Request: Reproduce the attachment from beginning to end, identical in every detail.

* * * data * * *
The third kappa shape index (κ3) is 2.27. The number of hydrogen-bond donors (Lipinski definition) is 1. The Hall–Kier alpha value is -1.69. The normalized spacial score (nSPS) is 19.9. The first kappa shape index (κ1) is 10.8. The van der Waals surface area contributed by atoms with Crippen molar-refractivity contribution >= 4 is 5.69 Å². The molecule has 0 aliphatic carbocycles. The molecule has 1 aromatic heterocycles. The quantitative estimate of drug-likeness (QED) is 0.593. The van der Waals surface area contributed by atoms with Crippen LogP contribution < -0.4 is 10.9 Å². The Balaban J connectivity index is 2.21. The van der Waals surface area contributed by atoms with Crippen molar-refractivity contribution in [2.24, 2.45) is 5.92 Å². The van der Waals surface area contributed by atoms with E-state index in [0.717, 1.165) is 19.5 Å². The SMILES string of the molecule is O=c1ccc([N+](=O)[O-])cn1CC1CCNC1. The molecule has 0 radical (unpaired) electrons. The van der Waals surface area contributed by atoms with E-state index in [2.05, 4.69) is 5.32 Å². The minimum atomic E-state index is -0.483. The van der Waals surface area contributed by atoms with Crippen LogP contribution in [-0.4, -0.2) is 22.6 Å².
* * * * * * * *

The third kappa shape index (κ3) is 2.27. The number of hydrogen-bond donors (Lipinski definition) is 1. The Hall–Kier alpha value is -1.69. The normalized spacial score (nSPS) is 19.9. The first kappa shape index (κ1) is 10.8. The van der Waals surface area contributed by atoms with Crippen molar-refractivity contribution >= 4 is 5.69 Å². The molecule has 0 aliphatic carbocycles. The molecule has 1 aromatic heterocycles. The quantitative estimate of drug-likeness (QED) is 0.593. The van der Waals surface area contributed by atoms with Crippen LogP contribution < -0.4 is 10.9 Å². The Balaban J connectivity index is 2.21. The van der Waals surface area contributed by atoms with Crippen molar-refractivity contribution in [2.24, 2.45) is 5.92 Å². The van der Waals surface area contributed by atoms with E-state index in [0.717, 1.165) is 19.5 Å². The SMILES string of the molecule is O=c1ccc([N+](=O)[O-])cn1CC1CCNC1. The molecule has 0 radical (unpaired) electrons. The van der Waals surface area contributed by atoms with E-state index in [2.05, 4.69) is 5.32 Å². The minimum atomic E-state index is -0.483. The van der Waals surface area contributed by atoms with Crippen LogP contribution in [-0.4, -0.2) is 22.6 Å².